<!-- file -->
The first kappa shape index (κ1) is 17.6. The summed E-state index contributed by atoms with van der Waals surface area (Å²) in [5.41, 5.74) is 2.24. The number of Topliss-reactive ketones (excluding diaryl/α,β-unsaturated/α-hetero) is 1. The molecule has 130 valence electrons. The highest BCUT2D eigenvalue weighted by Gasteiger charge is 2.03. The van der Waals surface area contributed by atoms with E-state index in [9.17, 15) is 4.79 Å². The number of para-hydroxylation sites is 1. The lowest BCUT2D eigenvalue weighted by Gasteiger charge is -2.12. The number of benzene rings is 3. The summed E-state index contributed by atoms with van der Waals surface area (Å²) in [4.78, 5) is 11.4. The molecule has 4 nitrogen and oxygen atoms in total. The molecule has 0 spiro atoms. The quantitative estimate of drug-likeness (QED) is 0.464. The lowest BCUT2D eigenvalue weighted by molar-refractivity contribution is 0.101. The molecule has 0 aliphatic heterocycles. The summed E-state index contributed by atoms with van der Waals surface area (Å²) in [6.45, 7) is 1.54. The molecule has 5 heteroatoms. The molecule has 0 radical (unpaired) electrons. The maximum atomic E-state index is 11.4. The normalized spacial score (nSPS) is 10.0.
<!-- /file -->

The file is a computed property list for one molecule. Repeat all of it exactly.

The first kappa shape index (κ1) is 17.6. The summed E-state index contributed by atoms with van der Waals surface area (Å²) in [5.41, 5.74) is 2.24. The number of Topliss-reactive ketones (excluding diaryl/α,β-unsaturated/α-hetero) is 1. The molecule has 130 valence electrons. The highest BCUT2D eigenvalue weighted by Gasteiger charge is 2.03. The van der Waals surface area contributed by atoms with E-state index in [9.17, 15) is 4.79 Å². The number of para-hydroxylation sites is 1. The lowest BCUT2D eigenvalue weighted by Gasteiger charge is -2.12. The number of benzene rings is 3. The summed E-state index contributed by atoms with van der Waals surface area (Å²) in [4.78, 5) is 11.4. The molecule has 4 nitrogen and oxygen atoms in total. The molecule has 0 spiro atoms. The quantitative estimate of drug-likeness (QED) is 0.464. The lowest BCUT2D eigenvalue weighted by molar-refractivity contribution is 0.101. The molecule has 0 aliphatic heterocycles. The summed E-state index contributed by atoms with van der Waals surface area (Å²) in [6.45, 7) is 1.54. The molecule has 5 heteroatoms. The molecule has 0 radical (unpaired) electrons. The maximum atomic E-state index is 11.4. The normalized spacial score (nSPS) is 10.0.